Argumenta – Journal of Analytic Philosophy

 

Language’s Dreamwork Reconsidered [Special Issue]

Issue: Issue 5 • Author/s: Andreas Heise
Topics: History of Analytic Philosophy, Philosophy of language, Philosophy of mind

This paper offers both exegetical and systematic reconsiderations of Donald Davidson’s view on metaphor. In his essay What Metaphors Mean, Davidson argued against the idea that metaphors have any kind of propositional content beyond the literal meaning of the relevant sentence. Apart from this negative claim, Davidson also made a constructive proposal by suggesting that metaphor’s distinctive effect is to prompt a mental state of seeing-as. These two points seem connected insofar as Davidson makes the following assumptions. First, metaphors cause their distinctive effects in an a-rational way. Second, seeing-as…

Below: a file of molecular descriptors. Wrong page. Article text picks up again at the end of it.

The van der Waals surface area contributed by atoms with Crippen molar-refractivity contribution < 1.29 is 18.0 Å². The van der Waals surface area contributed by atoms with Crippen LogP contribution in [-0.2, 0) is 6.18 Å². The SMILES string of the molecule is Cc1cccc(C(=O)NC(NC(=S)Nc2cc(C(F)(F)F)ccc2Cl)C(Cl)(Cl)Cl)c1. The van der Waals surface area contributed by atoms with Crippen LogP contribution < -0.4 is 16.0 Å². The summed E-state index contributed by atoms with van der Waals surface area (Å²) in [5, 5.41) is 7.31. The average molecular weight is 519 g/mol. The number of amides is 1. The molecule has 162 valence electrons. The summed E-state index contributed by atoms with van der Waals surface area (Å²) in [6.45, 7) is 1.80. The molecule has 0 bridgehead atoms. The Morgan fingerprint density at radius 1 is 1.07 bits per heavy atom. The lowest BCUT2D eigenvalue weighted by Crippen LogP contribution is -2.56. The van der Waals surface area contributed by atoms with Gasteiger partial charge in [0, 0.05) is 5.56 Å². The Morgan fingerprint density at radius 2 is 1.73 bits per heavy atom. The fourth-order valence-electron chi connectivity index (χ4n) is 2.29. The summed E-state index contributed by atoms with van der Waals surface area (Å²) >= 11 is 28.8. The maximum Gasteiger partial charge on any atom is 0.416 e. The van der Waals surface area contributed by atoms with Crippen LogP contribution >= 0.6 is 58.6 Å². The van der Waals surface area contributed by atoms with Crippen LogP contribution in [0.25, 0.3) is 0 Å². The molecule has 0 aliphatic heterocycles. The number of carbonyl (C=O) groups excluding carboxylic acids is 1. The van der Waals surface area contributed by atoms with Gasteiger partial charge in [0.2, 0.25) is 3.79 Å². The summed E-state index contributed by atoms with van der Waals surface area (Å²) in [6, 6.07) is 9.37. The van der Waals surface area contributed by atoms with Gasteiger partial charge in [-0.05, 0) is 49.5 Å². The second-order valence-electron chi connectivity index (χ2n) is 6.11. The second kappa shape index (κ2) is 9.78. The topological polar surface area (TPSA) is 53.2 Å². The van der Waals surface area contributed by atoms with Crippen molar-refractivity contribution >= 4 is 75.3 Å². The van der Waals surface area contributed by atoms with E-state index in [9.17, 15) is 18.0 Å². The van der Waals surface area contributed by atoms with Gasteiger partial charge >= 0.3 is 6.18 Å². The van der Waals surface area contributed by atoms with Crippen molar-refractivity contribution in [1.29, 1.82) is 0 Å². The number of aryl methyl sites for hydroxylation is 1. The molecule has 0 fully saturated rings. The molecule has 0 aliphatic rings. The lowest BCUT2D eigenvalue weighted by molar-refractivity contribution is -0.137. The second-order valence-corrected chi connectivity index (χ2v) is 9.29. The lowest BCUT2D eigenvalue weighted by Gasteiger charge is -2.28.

Survival by Redescription: Parfit on Consolation and Death

Issue: Issue 9 • Author/s: Patrik Hummel
Topics: Metaphysics

Parfit argues that if we come to believe his theory of personal identity, we should care differently about the future. Amongst others, we can redescribe death in ways that make it seem less bad. I consider three challenges to his reasoning. First, according to the Argument from Above, a fact, event, or state of affairs can be good or bad independently of the value or disvalue of its constituents. Death could thus be bad even if R-relatedness matters and some degree of it is gets preserved. Second, I argue that…